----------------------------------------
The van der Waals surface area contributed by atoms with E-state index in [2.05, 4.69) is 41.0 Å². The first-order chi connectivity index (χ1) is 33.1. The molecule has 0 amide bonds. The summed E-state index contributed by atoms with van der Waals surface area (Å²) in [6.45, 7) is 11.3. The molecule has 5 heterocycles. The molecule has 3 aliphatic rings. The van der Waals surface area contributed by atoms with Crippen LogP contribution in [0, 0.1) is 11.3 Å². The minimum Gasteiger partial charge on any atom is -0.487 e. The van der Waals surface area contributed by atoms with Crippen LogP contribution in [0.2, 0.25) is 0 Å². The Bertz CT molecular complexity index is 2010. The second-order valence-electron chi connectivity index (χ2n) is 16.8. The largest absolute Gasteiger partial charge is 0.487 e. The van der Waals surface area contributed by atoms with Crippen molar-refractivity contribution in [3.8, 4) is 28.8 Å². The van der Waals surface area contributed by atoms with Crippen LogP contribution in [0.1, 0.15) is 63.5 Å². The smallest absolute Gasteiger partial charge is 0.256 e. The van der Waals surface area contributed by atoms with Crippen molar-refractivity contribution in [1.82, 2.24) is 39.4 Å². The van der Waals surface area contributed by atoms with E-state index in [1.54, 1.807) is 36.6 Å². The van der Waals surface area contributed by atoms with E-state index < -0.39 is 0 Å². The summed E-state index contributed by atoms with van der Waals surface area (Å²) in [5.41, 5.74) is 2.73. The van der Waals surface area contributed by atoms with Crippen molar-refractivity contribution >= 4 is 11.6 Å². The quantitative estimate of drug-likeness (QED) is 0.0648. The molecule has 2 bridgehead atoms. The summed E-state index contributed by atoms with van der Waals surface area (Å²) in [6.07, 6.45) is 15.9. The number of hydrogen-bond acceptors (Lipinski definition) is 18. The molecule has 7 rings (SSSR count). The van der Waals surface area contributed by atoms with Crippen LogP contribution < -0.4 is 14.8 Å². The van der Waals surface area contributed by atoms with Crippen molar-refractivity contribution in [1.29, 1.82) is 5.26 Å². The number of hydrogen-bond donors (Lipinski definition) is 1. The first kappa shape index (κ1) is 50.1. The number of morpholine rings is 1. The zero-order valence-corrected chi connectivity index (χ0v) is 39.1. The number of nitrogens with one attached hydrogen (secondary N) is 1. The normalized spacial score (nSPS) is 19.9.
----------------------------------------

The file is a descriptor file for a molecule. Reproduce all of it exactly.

The van der Waals surface area contributed by atoms with E-state index in [2.05, 4.69) is 41.0 Å². The first-order chi connectivity index (χ1) is 33.1. The molecule has 0 amide bonds. The summed E-state index contributed by atoms with van der Waals surface area (Å²) in [6.45, 7) is 11.3. The molecule has 5 heterocycles. The molecule has 3 aliphatic rings. The van der Waals surface area contributed by atoms with Crippen LogP contribution in [0, 0.1) is 11.3 Å². The minimum Gasteiger partial charge on any atom is -0.487 e. The van der Waals surface area contributed by atoms with Crippen LogP contribution in [0.2, 0.25) is 0 Å². The Bertz CT molecular complexity index is 2010. The second-order valence-electron chi connectivity index (χ2n) is 16.8. The largest absolute Gasteiger partial charge is 0.487 e. The van der Waals surface area contributed by atoms with Crippen molar-refractivity contribution in [3.8, 4) is 28.8 Å². The van der Waals surface area contributed by atoms with Crippen LogP contribution in [0.1, 0.15) is 63.5 Å². The smallest absolute Gasteiger partial charge is 0.256 e. The van der Waals surface area contributed by atoms with Crippen molar-refractivity contribution in [1.82, 2.24) is 39.4 Å². The van der Waals surface area contributed by atoms with E-state index in [1.54, 1.807) is 36.6 Å². The van der Waals surface area contributed by atoms with E-state index < -0.39 is 0 Å². The summed E-state index contributed by atoms with van der Waals surface area (Å²) in [5.41, 5.74) is 2.73. The van der Waals surface area contributed by atoms with Crippen molar-refractivity contribution >= 4 is 11.6 Å². The quantitative estimate of drug-likeness (QED) is 0.0648. The molecule has 2 bridgehead atoms. The summed E-state index contributed by atoms with van der Waals surface area (Å²) in [6.07, 6.45) is 15.9. The number of hydrogen-bond acceptors (Lipinski definition) is 18. The molecule has 7 rings (SSSR count). The van der Waals surface area contributed by atoms with Crippen LogP contribution < -0.4 is 14.8 Å². The van der Waals surface area contributed by atoms with Crippen molar-refractivity contribution in [1.29, 1.82) is 5.26 Å². The number of hydrogen-bond donors (Lipinski definition) is 1. The first kappa shape index (κ1) is 50.1. The number of morpholine rings is 1. The zero-order valence-corrected chi connectivity index (χ0v) is 39.1. The number of nitrogens with one attached hydrogen (secondary N) is 1. The normalized spacial score (nSPS) is 19.9.